Sandhill Cranes flying out, Bernardo Wildlife Management Area, Bernardo NM, February 8, 2014

Collections / New Mexico / Bernardo Wildlife Mgt Area, Bernardo NM

The Bernardo Wildlife Management Area, in northern Socorro County, New Mexico, is in the Albuquerque Basin on the west bank of the Rio Grande just north and upstream from that river's confluence with the Rio Puerco.

The area attracts large flocks of wintering cranes, ducks, geese, and many other species of waterfowl, shorebirds, and birds of prey.

I've spent considerable time the last few winters photographing birds at the Bosque del Apache National Wildlife Refuge to the south in San Antonio NM and will visit Bernardo occassionally to see what’s happening.

Bernardo Wildlife Management Area

Bernardo is a tiny unincorporated community in Socorro County, New Mexico at the northern junction of US 60 and Interstate 25. Bernardo was named around 1902 after a friend of John Becker, a leading merchant in nearby Belen. The main point of interest is the nearby Bernardo Wildlife Management Area, visited by large flocks of sandhill cranes and other birds.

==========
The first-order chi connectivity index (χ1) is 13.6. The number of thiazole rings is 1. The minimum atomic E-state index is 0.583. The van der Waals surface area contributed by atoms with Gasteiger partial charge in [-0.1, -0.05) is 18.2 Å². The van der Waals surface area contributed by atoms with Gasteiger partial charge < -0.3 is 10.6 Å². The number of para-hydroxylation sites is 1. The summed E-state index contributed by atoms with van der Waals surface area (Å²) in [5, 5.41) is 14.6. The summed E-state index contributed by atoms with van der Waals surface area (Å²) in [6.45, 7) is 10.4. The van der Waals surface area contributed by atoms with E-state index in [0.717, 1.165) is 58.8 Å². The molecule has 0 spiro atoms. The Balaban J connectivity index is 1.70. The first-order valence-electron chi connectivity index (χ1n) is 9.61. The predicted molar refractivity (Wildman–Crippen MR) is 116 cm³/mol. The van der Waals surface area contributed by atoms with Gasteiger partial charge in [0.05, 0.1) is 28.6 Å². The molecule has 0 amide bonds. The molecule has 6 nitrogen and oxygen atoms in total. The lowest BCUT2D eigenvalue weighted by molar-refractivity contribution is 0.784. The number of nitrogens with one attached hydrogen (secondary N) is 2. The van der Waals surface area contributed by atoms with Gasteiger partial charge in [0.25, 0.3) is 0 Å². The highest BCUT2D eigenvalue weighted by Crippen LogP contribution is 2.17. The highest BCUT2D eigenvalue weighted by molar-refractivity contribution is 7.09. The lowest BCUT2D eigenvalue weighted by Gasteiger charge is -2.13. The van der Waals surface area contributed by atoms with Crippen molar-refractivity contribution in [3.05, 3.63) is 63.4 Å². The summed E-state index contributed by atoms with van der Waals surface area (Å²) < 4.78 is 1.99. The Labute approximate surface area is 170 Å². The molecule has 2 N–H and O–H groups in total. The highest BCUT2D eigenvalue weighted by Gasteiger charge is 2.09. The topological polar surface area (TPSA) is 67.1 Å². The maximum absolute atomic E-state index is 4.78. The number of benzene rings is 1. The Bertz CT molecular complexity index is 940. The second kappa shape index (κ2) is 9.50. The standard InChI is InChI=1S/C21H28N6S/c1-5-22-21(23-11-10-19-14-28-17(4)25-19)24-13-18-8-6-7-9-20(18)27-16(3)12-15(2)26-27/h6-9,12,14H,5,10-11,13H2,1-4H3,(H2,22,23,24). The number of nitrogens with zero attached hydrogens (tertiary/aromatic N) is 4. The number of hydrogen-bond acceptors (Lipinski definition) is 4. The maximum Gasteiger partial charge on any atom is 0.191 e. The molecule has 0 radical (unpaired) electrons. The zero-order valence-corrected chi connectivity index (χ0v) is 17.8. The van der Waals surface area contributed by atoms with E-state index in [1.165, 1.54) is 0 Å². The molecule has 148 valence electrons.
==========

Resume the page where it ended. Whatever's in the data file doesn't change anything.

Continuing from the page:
The New Mexico Department of Water Game and Fish manages the Bernardo Wildlife Management Area, a unit of the Ladd S. Gordon Waterfowl Complex. It covers 1,700 acres (690 ha) that have been set aside to provide a winter habitat for waterfowl such as ducks and geese and for sandhill cranes. A flock containing as many as 5,000 cranes may congregate at one time in the area. There are three observation decks along a 2.8 miles (4.5 km) dirt road near the Rio Grande. A separate 3 miles (4.8 km) loop goes through some of the huge, undeveloped area of grasslands along a deep channel of the Rio Puerco.

Fields of parched corn and of alfalfa are planted to provide bird food. The birds are wary of predators such as coyotes who may lurk in the standing corn, but sections are pulled down for them so they can eat in safety. In the winter some of the fields may be flooded, or there may be ponds where the cranes roost for safety. Mule deer sometimes share the fields with the birds.